Size: 57.54 MB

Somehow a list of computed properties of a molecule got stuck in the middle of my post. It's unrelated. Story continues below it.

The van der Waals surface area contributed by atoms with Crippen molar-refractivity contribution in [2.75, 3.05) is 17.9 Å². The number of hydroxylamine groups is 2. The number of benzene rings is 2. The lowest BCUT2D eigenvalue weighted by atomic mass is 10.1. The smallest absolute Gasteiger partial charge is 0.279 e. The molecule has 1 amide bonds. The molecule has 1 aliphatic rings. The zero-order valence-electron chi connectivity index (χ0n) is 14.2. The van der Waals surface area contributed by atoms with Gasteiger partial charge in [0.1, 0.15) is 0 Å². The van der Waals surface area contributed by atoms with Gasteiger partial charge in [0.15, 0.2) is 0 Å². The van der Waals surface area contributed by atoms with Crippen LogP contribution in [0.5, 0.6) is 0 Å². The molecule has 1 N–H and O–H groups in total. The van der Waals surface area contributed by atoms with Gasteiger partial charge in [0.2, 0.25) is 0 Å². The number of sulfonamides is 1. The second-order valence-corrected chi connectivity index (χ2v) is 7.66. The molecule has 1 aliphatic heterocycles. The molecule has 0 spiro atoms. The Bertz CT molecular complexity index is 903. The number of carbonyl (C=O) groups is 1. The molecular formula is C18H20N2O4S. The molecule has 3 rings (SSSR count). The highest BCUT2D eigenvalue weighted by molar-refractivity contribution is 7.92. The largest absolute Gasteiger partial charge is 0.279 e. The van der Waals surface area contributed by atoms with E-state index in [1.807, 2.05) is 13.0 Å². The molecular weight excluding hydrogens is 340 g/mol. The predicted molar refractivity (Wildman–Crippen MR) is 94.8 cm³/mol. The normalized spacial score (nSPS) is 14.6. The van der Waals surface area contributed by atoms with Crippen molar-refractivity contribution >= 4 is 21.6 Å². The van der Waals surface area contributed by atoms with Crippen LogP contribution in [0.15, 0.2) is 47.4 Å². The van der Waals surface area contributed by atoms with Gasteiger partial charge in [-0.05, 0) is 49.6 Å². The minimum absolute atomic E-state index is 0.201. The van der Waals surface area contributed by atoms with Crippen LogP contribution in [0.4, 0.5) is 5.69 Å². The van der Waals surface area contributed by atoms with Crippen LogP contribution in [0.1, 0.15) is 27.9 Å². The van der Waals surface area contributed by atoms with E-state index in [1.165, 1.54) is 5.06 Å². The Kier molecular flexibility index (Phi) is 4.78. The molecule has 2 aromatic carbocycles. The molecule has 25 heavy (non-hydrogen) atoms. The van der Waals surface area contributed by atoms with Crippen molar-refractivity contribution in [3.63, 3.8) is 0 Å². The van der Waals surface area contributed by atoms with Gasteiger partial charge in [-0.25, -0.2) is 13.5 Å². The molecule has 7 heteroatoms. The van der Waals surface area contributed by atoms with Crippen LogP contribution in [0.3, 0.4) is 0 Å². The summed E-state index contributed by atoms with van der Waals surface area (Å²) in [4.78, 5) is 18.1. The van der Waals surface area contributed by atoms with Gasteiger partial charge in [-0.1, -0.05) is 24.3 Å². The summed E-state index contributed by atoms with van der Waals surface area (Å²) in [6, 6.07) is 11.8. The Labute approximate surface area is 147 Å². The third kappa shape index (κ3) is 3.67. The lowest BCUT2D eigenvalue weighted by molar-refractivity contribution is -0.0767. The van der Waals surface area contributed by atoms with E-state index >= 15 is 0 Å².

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FINALIST FOR THE 2017 NATIONAL BOOK AWARD FOR FICTION Named a Best Book of 2017 by NPR, Entertainment Weekly, the Los Angeles Times, BuzzFeed, Bustle, and Electric Literature “There was a time I would have called Lisa Ko’s novel beautifully written, ambitious, and moving, and all of that is true, but it’s more than that now: if you want to understand a forgotten and essential part of the world we live in, The Leavers is required reading.” —Ann Patchett, author of Commonwealth Lisa Ko’s powerful debut, The Leavers, is the winner of the 2016 PEN/Bellwether Prize for Fiction, awarded by Barbara Kingsolver for a novel that addresses issues of social justice. One morning, Deming Guo’s mother, Polly, an undocumented Chinese immigrant, goes to her job at a nail salon—and never comes home. No one can find any trace of her. With his mother gone, eleven-year-old Deming is left mystified and bereft. Eventually adopted by a pair of well-meaning white professors, Deming is moved from the Bronx to a small town upstate and renamed Daniel Wilkinson. But far from all he’s ever known, Daniel struggles to reconcile his adoptive parents’ desire that he assimilate with his memories of his mother and the community he left behind. Told from the perspective of both Daniel—as he grows into a directionless young man—and Polly, Ko’s novel gives us one of fiction’s most singular mothers. Loving and selfish, determined and frightened, Polly is forced to make one heartwrenching choice after another. Set in New York and China, The Leavers is a vivid examination of borders and belonging. It’s a moving story of how a boy comes into his own when everything he loves is taken away, and how a mother learns to live with the mistakes of the past. Lisa Ko’s fiction has appeared in Best American Short Stories 2016, Apogee Journal, Narrative, Copper Nickel, the Asian Pacific American Journal, and elsewhere. She has been awarded fellowships and residencies from the New York Foundation for the Arts, the MacDowell Colony, the Lower Manhattan Cultural Council, Writers OMI at Ledig House, the Jerome Foundation, and Blue Mountain Center, among others. She was born in New York City, where she now lives. Visit her at lisa-ko.com.